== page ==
Getting a college degree doesn’t mean having debt for the rest of your life, as there are many ways for students to find ways to pay for college without resorting to large student loans. Even when loans for a small part of your education can’t be avoided, there are still ways to save money while in school to make the loan re-payment easier down the road.
Here’s how to manage getting a degree while limiting debt.
Select an In-Demand Career Field
Unless you have unlimited funds for college, you’ll need to select a field of study that will lead to a lucrative career. That’s not to say that you should do something you don’t enjoy. Just look for a way to apply your skills and interest to a career that’s in demand. For example, if you love helping people and are very organized, UIC’s Nursing Informatics Degree program would put you on the path to a rewarding and well-paying career. For those interested in drama or performing arts, communication degrees can offer better paying career options than a performing arts degree.
Apply for Federal Financial Aid
If haven’t already done this, be sure to fill out the Federal Student Aid Application. This form is the key that unlocks the major financial aid opportunities. Even if you don’t think that you’ll qualify for any federal assistance, you might be pleasantly surprised. Once you file the paperwork, you will be able to apply for grants and other types of help. Also, colleges look at your FAFSA form to decide the amount of need-based scholarships they may provide.
Apply for Scholarships
It’s worth the time and energy to research and apply for every scholarship you can possible qualify for. There are resources that categorize grants and scholarships by qualifying criteria. Was your grandfather in the military? Are your parents poultry farmers? Are you returning to college after a long absence? If so, there’s probably a scholarship for that.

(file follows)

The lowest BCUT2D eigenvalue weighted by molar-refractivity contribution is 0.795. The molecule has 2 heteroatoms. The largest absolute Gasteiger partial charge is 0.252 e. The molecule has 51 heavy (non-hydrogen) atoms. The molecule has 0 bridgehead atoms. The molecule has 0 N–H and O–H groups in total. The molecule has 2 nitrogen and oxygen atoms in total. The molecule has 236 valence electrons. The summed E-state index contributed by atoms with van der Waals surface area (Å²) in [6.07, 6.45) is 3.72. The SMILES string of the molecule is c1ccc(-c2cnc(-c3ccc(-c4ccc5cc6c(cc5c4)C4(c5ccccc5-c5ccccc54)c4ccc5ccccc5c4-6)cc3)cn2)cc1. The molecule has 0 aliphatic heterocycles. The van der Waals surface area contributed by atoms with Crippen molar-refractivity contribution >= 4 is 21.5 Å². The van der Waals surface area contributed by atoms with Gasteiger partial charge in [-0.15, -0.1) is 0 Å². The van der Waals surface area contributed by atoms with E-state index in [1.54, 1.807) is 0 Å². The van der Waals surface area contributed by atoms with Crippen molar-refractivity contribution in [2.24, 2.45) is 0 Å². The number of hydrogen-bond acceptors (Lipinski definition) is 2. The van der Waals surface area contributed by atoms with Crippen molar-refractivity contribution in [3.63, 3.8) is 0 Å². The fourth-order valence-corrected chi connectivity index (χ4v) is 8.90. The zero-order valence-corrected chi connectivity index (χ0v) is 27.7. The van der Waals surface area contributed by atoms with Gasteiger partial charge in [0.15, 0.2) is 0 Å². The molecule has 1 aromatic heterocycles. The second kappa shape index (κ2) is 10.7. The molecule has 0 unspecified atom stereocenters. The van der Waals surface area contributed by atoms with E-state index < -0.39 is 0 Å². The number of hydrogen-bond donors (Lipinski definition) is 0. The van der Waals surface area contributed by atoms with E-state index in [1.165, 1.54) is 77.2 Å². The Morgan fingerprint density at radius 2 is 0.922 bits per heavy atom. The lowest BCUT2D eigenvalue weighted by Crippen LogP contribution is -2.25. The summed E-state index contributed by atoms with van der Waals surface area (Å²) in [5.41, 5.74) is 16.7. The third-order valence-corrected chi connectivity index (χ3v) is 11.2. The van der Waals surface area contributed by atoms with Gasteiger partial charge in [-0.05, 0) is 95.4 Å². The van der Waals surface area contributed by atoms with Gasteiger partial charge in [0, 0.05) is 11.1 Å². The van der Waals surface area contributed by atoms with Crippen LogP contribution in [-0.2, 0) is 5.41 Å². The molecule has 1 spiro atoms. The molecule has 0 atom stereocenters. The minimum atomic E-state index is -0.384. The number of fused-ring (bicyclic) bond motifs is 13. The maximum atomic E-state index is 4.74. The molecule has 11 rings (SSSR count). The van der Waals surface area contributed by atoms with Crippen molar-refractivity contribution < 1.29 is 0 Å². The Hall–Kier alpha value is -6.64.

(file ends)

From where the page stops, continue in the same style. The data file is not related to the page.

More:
Don’t Take More Credit Than You Need
Once you’re a full-time student, you’ll be given credit card offers at every turn. Some companies even set up booths at college events and offer free gifts just for applying. Don’t fall for it. It’s tempting to take advantage of these offers and use them to finance school fees, trips out with friends, and other luxuries. When the bills come due, however, it can be a huge hardship. Be smart about your credit and don’t apply for anything you don’t need. Passing up an evening out with friends today is easier than paying hundreds of dollars in interest on it later.
Get a Part-Time Job
When you’re in college, your focus needs to be on your studies. However, getting a part-time job, especially if it’s in a similar field as your major, is a great way to earn money while learning. For example, if you’re studying nursing or medicine, working part-time at a doctor’s office or hospital will give you real work experience in your field, making it easier to find a job once you graduate.
Look For Textbook Alternatives
By far the biggest college cost, aside from tuition, is textbooks. Textbook manufacturers know that you don’t have much choice, so they intentionally price textbooks higher than average. It’s a scheme that’s been going on for decades; however, there are other options. You can share a textbook with a classmate and each pay half the costs, or you can look for low-cost options like buying used copies from college textbook auction sites. Also, many textbooks are available in electronic format for a discounted price. This can be a great way to save money, and an e-reader is much easier to carry to class than a stack of thick textbooks.
Getting a college degree is expensive, but there are many options to help limit the amount of debt graduates will have to repay. Scholarships, grants, and financial aid can help cover a large part of tuition costs. Combined with good credit and money management strategies, graduates can look forward to a healthy financial future.